Through his deliberate exaggeration of the weaponry Phiz implies that the reader should take this second "tall tale" by Tom Smart with a grain of salt. That Dickens has set the majority of the inset tale in Edinburgh, that the romantic situation is an eighteenth-century "costume piece," and that Dickens's first-person narrator pokes fun at Scottish names ("a Baillie Mac something and four syllables after it, who lived in the old town of Edinburgh"  in the Canongate) suggests that the story is a lampoon of the romances of Sir Walter Scott, the best-selling fiction writer of the Romantic era whose artistic success (but not his penurious death) young Charles Dickens hoped to emulate. Phiz's Jack Martin (right) scratches his forehead in disbelief; the henchman's gigantic blade (which in the text he is "wearing" — presumably carrying the weapon in a scabbard, but which the illustrator has thought fit to emphasize as an obvious signifier of danger to the protagonist by having the burly henchman carry it out of its scabbard) serves to separate the red-nosed dreamer from his dream-vision.
A curious connection to the book's other dream-vision, that of Gabriel Grub in "The Goblin and the Sexton" in the January 1837 number, is the lantern standing centre in the foreground, suggesting a night-time setting for each illustration (in the September 1837 instalment, the blunderbuss-wielding guard is carrying such a lantern). That this is a dream Phiz suggests by rendering the six secondary characters — on the top of the coach, on another carriage (right rear), and including the trumpeter — in unshaded outlines, as if they are phantoms or delusions.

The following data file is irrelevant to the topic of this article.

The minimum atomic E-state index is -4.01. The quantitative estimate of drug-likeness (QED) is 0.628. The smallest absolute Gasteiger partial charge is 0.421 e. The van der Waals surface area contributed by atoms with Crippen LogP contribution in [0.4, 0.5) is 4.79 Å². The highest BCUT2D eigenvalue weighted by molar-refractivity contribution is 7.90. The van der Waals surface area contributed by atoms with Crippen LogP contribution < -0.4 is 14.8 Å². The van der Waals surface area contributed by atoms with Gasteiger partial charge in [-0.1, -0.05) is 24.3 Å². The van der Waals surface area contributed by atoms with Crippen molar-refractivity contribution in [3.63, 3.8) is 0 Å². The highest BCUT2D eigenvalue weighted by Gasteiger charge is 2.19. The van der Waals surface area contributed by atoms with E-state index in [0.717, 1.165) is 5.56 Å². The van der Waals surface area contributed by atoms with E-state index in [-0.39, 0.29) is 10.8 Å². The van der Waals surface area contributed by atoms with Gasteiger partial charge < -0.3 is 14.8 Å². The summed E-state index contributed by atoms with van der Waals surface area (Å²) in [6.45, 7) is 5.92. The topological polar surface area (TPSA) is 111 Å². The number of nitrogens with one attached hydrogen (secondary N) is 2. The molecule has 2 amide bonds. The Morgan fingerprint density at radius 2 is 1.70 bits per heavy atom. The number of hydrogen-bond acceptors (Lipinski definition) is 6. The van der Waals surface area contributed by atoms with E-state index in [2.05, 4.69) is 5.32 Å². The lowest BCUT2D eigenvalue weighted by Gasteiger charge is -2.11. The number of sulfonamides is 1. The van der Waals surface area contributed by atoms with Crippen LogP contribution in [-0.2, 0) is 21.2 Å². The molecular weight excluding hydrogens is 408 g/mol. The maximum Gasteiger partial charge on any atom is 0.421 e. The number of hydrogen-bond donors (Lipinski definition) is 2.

Cohen, Jane Rabb. Charles Dickens and His Original Illustrators. Columbus: Ohio State U. P., 1980.
Davis, Paul. Charles Dickens A to Z: The Essential Reference to His Life and Work. New York: Facts On File and Checkmark Books, 1998.
Dickens, Charles. Pickwick Papers (1836-37). Il. Hablot Knight Browne. The Charles Dickens Edition. Boston: Ticknor & Fields, 1867.
Guiliano, Edward, and Philip Collins, eds. The Annotated Dickens. Vol. 1. New York: Clarkson N. Potter, 1986.
Hammerton, J. A. The Dickens Picture-Book. London: Educational Book Co., 1910.
Steig, Michael. Dickens and Phiz. Bloomington & London: Indiana U.P., 1978.
Last modified 7 January 2012